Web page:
Staying sane. Well, maybe…

People often comment during my workshops about the increasing pressure to keep up with the amount of information coming into their lives and the pressure of an “always on” existence. For all the usefulness of our mobile devices they do expose us to constant interruptions from the outside world. Whether emails from our boss, updates from our favourite celebrity, or text messages from our family, there is a constant tug to look at those small screens we carry with us wherever we go.

We need to learn to defend ourselves. We need to exercise control and impose limits. Whether this is turning off all but the most important alarms, switching off all visual alerts, or even (horror or horrors) not carrying the phone with us at all times, we need to do something. Having the self awareness and self control to do any of the above are good skills to develop.

There is an increased interest in mindfulness and meditation amongst geeks these days as a group of people who have hit these problems harder and earlier than most. For some of us this isn’t a new problem. I have tried to meditate every day and exercise mindfulness since first reading Jon Kabat-Zinn’s books more than twenty years ago when facing a particularly challenging time at work. To say that my success at applying his ideas is patchy is an understatement!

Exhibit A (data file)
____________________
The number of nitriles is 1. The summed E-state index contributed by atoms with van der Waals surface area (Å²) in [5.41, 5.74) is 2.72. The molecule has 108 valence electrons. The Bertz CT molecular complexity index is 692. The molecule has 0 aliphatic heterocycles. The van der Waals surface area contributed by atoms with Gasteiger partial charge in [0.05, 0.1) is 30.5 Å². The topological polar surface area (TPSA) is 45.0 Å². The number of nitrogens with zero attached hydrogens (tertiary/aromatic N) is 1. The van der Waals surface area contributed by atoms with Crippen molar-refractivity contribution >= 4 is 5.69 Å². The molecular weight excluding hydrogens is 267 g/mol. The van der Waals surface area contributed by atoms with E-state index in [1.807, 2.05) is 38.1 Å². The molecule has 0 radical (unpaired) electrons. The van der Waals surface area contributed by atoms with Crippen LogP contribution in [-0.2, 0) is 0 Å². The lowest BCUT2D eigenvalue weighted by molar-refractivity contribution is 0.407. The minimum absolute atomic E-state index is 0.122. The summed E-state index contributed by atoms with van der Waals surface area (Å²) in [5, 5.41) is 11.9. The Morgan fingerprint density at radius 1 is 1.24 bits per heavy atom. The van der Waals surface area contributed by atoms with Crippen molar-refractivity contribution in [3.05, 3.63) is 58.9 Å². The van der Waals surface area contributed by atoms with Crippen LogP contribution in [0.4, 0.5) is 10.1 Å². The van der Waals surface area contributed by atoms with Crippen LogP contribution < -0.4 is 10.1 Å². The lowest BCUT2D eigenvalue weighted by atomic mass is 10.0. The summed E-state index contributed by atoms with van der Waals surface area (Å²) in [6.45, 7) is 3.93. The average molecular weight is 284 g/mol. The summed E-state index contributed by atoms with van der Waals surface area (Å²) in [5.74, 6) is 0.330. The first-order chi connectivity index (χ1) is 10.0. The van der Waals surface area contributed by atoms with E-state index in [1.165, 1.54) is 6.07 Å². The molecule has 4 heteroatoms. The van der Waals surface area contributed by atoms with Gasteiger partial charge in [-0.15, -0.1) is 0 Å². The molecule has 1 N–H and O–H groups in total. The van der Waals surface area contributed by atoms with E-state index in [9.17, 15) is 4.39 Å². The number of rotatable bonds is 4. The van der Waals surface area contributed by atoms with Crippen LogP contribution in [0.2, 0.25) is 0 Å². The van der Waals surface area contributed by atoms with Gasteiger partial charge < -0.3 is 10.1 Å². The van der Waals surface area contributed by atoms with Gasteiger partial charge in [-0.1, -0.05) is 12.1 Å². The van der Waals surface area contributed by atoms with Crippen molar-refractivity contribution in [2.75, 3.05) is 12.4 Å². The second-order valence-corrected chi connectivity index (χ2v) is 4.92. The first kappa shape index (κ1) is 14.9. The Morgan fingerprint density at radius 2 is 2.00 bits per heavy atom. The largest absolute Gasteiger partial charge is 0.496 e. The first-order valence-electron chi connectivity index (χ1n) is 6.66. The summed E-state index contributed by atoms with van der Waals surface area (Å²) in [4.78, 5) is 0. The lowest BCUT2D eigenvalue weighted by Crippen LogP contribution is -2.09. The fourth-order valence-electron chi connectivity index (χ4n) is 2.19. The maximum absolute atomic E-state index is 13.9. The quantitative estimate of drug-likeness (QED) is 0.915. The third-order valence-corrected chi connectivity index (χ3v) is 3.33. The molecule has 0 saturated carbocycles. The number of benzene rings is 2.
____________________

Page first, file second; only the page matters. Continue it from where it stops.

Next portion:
Finding the time and space to meditate, and trying to exercise mindfulness, are both a constant challenge and not getting any easier for any of us. The phones are a symptom as much of a cause and we need to protect ourselves from the various forms of overload to which the modern world subjects us.

Beating ourselves up for not managing to exercise control over our out of control minds just makes the problem worse. Catching ourselves failing and using that as a trigger to return to the moment is part of the game that Pema Chödrön is really good at explaining.

If you are interested I can thoroughly recommend Full Catastrophe Living by John Kabat-Zinn and When Things Fall Apart by Pema Chödrön. Both are excellent at relating Buddhist philosophy and practice to our modern lives in practical and helpful ways.

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